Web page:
Transfer of data into 3rd countries?

The EU has especially strict requirements when it comes to data protection. It’s basically not allowed to transfer data into another country for processing if they don’t comply with EU standards. 🚫 For example transfers between EU and US have been forbidden for 5 out of 10 years. 🚫

Within health, the take is even more conservative. DTx services under e.g. the German DiGA law are required to keep data fully under European entities’ control (that even excludes European providers with a non-European ownership). 🇪🇺✔️

Considering the unstable relationships between EU and other states (e.g. US),  to be on the safe side, it is better to keep data within European companies in the EU.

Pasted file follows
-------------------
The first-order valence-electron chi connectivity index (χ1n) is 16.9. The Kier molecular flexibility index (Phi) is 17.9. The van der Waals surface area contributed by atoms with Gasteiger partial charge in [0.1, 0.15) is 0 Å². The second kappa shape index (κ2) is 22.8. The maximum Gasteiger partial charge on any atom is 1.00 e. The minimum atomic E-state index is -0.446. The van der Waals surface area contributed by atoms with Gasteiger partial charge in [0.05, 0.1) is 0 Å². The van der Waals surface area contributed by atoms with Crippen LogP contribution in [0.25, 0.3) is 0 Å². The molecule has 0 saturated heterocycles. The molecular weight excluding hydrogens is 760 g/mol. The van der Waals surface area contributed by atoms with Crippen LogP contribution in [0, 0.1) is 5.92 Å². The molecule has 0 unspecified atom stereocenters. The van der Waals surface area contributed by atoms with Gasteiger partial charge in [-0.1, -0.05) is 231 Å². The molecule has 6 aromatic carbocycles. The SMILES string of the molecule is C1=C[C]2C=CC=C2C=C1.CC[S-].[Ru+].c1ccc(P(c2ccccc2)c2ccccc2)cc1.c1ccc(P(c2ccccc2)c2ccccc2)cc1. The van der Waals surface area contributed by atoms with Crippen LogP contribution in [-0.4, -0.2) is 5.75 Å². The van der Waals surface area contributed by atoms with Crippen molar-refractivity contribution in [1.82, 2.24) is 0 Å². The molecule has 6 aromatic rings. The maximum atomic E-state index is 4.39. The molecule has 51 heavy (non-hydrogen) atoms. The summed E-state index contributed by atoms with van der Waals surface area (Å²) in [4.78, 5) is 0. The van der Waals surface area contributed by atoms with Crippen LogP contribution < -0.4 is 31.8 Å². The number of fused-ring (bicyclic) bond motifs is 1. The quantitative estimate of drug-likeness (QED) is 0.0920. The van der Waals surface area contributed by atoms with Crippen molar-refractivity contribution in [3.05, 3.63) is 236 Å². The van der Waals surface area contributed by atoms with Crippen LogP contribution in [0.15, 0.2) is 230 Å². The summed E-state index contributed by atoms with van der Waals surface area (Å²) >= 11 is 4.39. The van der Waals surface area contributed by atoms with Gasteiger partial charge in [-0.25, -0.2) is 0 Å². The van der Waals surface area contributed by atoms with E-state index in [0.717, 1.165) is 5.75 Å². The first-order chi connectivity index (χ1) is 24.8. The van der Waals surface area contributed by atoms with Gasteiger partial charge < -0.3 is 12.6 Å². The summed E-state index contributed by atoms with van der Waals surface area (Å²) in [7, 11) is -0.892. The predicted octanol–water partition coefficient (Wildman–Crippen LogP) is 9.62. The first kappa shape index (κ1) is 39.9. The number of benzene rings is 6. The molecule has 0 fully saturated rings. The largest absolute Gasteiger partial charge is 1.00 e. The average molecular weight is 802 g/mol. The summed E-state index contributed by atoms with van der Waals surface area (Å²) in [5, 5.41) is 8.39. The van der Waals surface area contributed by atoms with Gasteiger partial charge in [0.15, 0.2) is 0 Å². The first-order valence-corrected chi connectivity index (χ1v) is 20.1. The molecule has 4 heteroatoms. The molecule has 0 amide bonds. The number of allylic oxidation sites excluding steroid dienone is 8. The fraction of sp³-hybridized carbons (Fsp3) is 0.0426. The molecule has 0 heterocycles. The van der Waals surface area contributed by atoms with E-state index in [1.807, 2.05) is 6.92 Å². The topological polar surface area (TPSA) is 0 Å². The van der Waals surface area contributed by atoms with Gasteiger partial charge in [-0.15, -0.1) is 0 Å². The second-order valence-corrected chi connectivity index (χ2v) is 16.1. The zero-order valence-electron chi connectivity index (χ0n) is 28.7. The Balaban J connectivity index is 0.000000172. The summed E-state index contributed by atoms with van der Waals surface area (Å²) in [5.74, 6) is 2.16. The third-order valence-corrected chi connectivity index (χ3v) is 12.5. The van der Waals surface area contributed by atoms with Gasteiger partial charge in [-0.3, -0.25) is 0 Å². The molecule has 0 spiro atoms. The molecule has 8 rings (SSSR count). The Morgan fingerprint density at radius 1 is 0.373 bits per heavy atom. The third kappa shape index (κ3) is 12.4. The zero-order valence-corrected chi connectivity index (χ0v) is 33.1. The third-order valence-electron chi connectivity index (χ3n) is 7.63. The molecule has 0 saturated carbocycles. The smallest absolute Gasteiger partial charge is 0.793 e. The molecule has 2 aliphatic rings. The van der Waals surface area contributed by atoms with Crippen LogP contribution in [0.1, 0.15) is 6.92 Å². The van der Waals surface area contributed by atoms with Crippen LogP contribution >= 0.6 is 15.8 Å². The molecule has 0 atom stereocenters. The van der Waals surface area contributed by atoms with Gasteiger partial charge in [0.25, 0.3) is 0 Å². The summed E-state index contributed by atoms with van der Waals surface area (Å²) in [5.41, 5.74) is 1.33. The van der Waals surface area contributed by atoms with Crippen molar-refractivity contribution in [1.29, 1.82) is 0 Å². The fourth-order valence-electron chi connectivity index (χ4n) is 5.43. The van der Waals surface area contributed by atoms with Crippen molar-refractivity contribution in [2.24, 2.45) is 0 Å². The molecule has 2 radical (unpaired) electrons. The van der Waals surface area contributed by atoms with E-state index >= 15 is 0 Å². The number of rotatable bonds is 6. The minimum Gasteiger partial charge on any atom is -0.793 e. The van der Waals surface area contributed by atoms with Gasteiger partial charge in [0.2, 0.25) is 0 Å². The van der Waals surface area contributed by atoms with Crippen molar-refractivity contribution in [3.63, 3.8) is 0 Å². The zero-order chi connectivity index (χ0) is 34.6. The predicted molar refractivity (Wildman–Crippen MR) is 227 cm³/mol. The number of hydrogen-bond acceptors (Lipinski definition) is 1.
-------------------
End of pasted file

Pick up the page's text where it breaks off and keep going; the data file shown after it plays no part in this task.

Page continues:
What’s End User Rights?

Every user has the right to access, alter or delete their data. When it comes to sensor data, the end user can execute these rights against your service – so ensure, that any provider you work with is compatible with these requirements.

In the case of Thryve, we only have access to pseudonymous token – so we don’t know any end user. We thus forward any request for the execution of End User Rights to the digital health service we partner with, so the integrating service can identify and process any request for End User Privacy Rights.


Know what is meant: pseudonymous vs. anonymous data

The equivalent of the European GDPR, is the US-based HIPAA concept (which most other nations globally adopted as a role model).